Return to Contents Chapter 11 : Arenes and Aromaticity Ch 11 contents
Benzene and substituted benzenes

As a functional group, benzene, substituted benzenes and polybenzenes are called "arenes".

Nomenclature:
Functional group suffix = -benzene (review)
Functional group prefix = phenyl-
Substituted benzenes are usually named as such. The relative positions can be denoted as 1,2- = ortho-, 1,3- = meta- and 1,4- = para- substitution.
When polysubstituted, the numbers alone are used, e.g. 1,2,3-trimethylbenzene.
Many simple monosubstituted benzenes have common names that are still in use - you will need to be familiar with these.

Physical Properties:

Structure:
 
Kekule representations Robinson representation
Which representation is best ?

In benzene all the CC bonds are known to be of equal length (above) so there are no C=C and C-C. This is best represented by the resonance hybrid in the Robinson form.
However, since the key to organic chemistry is being able to understand mechansims and drawing curly arrows to account for the positions of the electrons, the Kekule structures give a more precise description of the electron positions that can avoid confusion. Therefore, it is a good idea to use a Kekule representation.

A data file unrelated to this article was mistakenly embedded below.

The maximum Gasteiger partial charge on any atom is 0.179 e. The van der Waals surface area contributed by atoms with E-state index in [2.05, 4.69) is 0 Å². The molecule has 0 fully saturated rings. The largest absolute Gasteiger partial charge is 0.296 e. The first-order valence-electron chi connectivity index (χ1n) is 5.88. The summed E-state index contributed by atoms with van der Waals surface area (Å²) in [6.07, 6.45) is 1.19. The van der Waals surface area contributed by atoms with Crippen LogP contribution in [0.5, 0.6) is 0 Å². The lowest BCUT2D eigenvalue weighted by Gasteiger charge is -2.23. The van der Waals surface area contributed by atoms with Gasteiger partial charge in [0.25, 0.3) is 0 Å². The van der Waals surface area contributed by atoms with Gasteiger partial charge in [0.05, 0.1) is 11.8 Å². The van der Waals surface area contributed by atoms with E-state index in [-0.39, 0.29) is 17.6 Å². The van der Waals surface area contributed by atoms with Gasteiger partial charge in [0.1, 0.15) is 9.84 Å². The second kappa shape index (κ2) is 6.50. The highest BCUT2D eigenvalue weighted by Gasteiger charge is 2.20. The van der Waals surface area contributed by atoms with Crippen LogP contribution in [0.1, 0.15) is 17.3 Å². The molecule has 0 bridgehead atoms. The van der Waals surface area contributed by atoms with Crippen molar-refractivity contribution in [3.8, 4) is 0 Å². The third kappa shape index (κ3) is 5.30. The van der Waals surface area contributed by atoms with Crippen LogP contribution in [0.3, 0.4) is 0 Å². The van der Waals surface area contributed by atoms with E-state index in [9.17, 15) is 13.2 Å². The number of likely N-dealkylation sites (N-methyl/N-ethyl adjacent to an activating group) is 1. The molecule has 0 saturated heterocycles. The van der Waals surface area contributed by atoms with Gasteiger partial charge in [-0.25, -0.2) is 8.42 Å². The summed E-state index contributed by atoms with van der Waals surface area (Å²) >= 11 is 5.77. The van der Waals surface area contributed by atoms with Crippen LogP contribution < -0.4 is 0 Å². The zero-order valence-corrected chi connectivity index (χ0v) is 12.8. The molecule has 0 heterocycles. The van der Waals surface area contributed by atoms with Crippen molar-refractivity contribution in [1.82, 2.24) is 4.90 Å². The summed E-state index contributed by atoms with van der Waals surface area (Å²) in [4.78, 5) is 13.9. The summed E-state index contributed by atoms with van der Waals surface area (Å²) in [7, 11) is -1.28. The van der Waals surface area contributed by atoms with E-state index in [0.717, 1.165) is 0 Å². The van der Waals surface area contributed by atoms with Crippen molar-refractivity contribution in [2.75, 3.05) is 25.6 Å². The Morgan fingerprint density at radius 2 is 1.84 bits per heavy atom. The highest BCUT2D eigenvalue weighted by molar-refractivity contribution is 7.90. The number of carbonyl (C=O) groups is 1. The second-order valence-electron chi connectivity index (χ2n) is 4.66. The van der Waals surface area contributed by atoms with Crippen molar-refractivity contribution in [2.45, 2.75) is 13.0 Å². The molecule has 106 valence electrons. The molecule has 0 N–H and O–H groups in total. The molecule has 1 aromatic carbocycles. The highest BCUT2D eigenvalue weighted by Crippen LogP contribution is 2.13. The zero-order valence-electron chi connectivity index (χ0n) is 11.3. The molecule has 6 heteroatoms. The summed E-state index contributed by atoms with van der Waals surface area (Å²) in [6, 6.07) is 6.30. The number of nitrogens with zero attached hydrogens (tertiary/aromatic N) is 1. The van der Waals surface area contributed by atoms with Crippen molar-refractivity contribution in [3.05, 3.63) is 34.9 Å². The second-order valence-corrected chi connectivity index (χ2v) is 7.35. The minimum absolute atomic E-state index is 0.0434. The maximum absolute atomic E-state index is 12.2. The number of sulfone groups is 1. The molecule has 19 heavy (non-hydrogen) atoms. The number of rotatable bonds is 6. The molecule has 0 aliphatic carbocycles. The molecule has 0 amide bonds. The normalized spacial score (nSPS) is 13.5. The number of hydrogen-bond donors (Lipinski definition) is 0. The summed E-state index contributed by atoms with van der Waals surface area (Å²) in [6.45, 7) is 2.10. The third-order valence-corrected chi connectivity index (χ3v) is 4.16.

Stability:

Reactivity:
 
electrostatic potential for benzene The image shows the electrostatic potential for benzene. 
The more red an area is, the higher the electron density and the more blue an area is, the lower the electron density. Note the nucleophilic character of the aromatic pi system. 

The reactivity issues can be separated into two types of reactions: 

  • reactions of electrophiles directly on the aromatic ring, and
  • reactions of the substituents (since the neighbouring aromatic group influences its reactivity).

For reactions directly on the aromatic ring:

generic electrophilic aromatic subsitution reaction
Electrophilic Aromatic Substitution (see chapter 12)

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organic chemistry © Dr. Ian Hunt, Department of Chemistry University of Calgary